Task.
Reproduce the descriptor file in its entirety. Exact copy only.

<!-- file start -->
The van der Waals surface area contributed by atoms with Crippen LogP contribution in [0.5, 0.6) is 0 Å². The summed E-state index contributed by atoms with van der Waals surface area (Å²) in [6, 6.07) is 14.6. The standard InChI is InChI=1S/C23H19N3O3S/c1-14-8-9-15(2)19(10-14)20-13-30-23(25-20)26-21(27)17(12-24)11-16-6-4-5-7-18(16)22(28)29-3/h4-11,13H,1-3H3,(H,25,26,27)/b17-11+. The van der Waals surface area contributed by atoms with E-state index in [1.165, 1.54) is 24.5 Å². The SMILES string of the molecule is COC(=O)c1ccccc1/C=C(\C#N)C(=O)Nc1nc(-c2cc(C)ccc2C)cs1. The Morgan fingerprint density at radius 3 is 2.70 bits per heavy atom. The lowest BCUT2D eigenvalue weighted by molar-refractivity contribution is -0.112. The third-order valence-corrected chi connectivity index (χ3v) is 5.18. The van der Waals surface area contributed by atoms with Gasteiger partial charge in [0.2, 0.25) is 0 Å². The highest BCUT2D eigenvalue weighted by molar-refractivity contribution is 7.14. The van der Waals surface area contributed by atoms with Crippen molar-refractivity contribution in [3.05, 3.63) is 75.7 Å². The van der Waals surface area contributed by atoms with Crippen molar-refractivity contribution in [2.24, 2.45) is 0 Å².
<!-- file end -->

The van der Waals surface area contributed by atoms with Crippen LogP contribution in [0.5, 0.6) is 0 Å². The summed E-state index contributed by atoms with van der Waals surface area (Å²) in [6, 6.07) is 14.6. The standard InChI is InChI=1S/C23H19N3O3S/c1-14-8-9-15(2)19(10-14)20-13-30-23(25-20)26-21(27)17(12-24)11-16-6-4-5-7-18(16)22(28)29-3/h4-11,13H,1-3H3,(H,25,26,27)/b17-11+. The van der Waals surface area contributed by atoms with E-state index in [1.165, 1.54) is 24.5 Å². The SMILES string of the molecule is COC(=O)c1ccccc1/C=C(\C#N)C(=O)Nc1nc(-c2cc(C)ccc2C)cs1. The Morgan fingerprint density at radius 3 is 2.70 bits per heavy atom. The lowest BCUT2D eigenvalue weighted by molar-refractivity contribution is -0.112. The third-order valence-corrected chi connectivity index (χ3v) is 5.18. The van der Waals surface area contributed by atoms with Gasteiger partial charge in [0.2, 0.25) is 0 Å². The highest BCUT2D eigenvalue weighted by molar-refractivity contribution is 7.14. The van der Waals surface area contributed by atoms with Crippen molar-refractivity contribution in [3.05, 3.63) is 75.7 Å². The van der Waals surface area contributed by atoms with Crippen molar-refractivity contribution in [2.24, 2.45) is 0 Å².